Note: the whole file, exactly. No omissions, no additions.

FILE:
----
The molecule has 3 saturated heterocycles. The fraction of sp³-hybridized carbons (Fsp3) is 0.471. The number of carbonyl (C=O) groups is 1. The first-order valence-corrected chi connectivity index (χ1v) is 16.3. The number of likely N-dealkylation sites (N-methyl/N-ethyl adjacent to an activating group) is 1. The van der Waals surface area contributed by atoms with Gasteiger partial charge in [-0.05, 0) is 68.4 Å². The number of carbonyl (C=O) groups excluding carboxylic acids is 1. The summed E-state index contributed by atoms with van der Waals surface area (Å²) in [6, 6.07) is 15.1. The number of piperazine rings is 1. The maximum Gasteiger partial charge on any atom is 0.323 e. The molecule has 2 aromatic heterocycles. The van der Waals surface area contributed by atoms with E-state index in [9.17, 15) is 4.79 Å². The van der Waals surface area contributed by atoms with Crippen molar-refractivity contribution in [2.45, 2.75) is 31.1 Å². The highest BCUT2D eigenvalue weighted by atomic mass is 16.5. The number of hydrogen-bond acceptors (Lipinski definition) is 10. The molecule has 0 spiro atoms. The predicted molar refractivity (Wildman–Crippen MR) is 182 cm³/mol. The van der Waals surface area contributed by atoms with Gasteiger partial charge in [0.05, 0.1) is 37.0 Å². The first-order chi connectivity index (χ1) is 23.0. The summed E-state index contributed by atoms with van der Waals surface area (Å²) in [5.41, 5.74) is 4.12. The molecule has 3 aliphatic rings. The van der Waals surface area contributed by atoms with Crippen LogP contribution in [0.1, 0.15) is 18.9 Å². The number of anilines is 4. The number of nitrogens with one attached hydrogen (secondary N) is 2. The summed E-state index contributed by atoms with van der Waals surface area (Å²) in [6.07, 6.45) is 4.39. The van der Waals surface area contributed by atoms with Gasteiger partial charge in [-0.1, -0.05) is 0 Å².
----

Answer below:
The molecule has 3 saturated heterocycles. The fraction of sp³-hybridized carbons (Fsp3) is 0.471. The number of carbonyl (C=O) groups is 1. The first-order valence-corrected chi connectivity index (χ1v) is 16.3. The number of likely N-dealkylation sites (N-methyl/N-ethyl adjacent to an activating group) is 1. The van der Waals surface area contributed by atoms with Gasteiger partial charge in [-0.05, 0) is 68.4 Å². The number of carbonyl (C=O) groups excluding carboxylic acids is 1. The summed E-state index contributed by atoms with van der Waals surface area (Å²) in [6, 6.07) is 15.1. The number of piperazine rings is 1. The maximum Gasteiger partial charge on any atom is 0.323 e. The molecule has 2 aromatic heterocycles. The van der Waals surface area contributed by atoms with E-state index in [9.17, 15) is 4.79 Å². The van der Waals surface area contributed by atoms with Crippen molar-refractivity contribution in [2.45, 2.75) is 31.1 Å². The highest BCUT2D eigenvalue weighted by atomic mass is 16.5. The number of hydrogen-bond acceptors (Lipinski definition) is 10. The molecule has 0 spiro atoms. The predicted molar refractivity (Wildman–Crippen MR) is 182 cm³/mol. The van der Waals surface area contributed by atoms with Gasteiger partial charge in [0.05, 0.1) is 37.0 Å². The first-order chi connectivity index (χ1) is 23.0. The summed E-state index contributed by atoms with van der Waals surface area (Å²) in [5.41, 5.74) is 4.12. The molecule has 3 aliphatic rings. The van der Waals surface area contributed by atoms with Crippen LogP contribution in [0.1, 0.15) is 18.9 Å². The number of anilines is 4. The number of nitrogens with one attached hydrogen (secondary N) is 2. The summed E-state index contributed by atoms with van der Waals surface area (Å²) in [6.07, 6.45) is 4.39. The van der Waals surface area contributed by atoms with Gasteiger partial charge in [-0.1, -0.05) is 0 Å².